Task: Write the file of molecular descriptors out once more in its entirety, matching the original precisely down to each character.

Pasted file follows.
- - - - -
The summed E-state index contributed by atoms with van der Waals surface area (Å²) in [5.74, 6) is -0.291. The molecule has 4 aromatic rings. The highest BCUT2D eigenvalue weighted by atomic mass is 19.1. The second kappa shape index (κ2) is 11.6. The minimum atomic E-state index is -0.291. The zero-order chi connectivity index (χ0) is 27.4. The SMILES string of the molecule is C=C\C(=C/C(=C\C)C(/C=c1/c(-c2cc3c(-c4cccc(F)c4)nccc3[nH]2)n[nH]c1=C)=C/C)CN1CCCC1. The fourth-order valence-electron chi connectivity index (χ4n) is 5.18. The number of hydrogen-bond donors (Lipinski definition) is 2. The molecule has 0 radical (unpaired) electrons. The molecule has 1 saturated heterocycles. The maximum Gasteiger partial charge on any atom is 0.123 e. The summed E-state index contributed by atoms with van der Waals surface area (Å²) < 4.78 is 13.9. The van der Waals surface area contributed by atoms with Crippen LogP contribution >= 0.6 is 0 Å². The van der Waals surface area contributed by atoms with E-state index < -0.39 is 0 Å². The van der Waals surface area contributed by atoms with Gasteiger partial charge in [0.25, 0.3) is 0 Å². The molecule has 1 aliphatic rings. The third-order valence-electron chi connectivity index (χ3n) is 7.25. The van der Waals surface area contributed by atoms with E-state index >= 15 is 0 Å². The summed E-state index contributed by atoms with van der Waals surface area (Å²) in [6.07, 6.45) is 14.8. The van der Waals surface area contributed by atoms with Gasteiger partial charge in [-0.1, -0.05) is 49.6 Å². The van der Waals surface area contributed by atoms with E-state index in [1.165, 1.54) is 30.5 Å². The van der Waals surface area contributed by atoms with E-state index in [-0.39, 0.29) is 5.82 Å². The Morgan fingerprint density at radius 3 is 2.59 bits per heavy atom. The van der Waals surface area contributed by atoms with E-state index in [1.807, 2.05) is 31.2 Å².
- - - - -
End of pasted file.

The summed E-state index contributed by atoms with van der Waals surface area (Å²) in [5.74, 6) is -0.291. The molecule has 4 aromatic rings. The highest BCUT2D eigenvalue weighted by atomic mass is 19.1. The second kappa shape index (κ2) is 11.6. The minimum atomic E-state index is -0.291. The zero-order chi connectivity index (χ0) is 27.4. The SMILES string of the molecule is C=C\C(=C/C(=C\C)C(/C=c1/c(-c2cc3c(-c4cccc(F)c4)nccc3[nH]2)n[nH]c1=C)=C/C)CN1CCCC1. The fourth-order valence-electron chi connectivity index (χ4n) is 5.18. The number of hydrogen-bond donors (Lipinski definition) is 2. The molecule has 0 radical (unpaired) electrons. The molecule has 1 saturated heterocycles. The maximum Gasteiger partial charge on any atom is 0.123 e. The summed E-state index contributed by atoms with van der Waals surface area (Å²) < 4.78 is 13.9. The van der Waals surface area contributed by atoms with Crippen LogP contribution >= 0.6 is 0 Å². The van der Waals surface area contributed by atoms with E-state index < -0.39 is 0 Å². The van der Waals surface area contributed by atoms with Gasteiger partial charge in [0.25, 0.3) is 0 Å². The molecule has 1 aliphatic rings. The third-order valence-electron chi connectivity index (χ3n) is 7.25. The van der Waals surface area contributed by atoms with E-state index >= 15 is 0 Å². The summed E-state index contributed by atoms with van der Waals surface area (Å²) in [6.07, 6.45) is 14.8. The van der Waals surface area contributed by atoms with Gasteiger partial charge in [-0.1, -0.05) is 49.6 Å². The van der Waals surface area contributed by atoms with E-state index in [1.165, 1.54) is 30.5 Å². The van der Waals surface area contributed by atoms with E-state index in [-0.39, 0.29) is 5.82 Å². The Morgan fingerprint density at radius 3 is 2.59 bits per heavy atom. The van der Waals surface area contributed by atoms with E-state index in [1.807, 2.05) is 31.2 Å².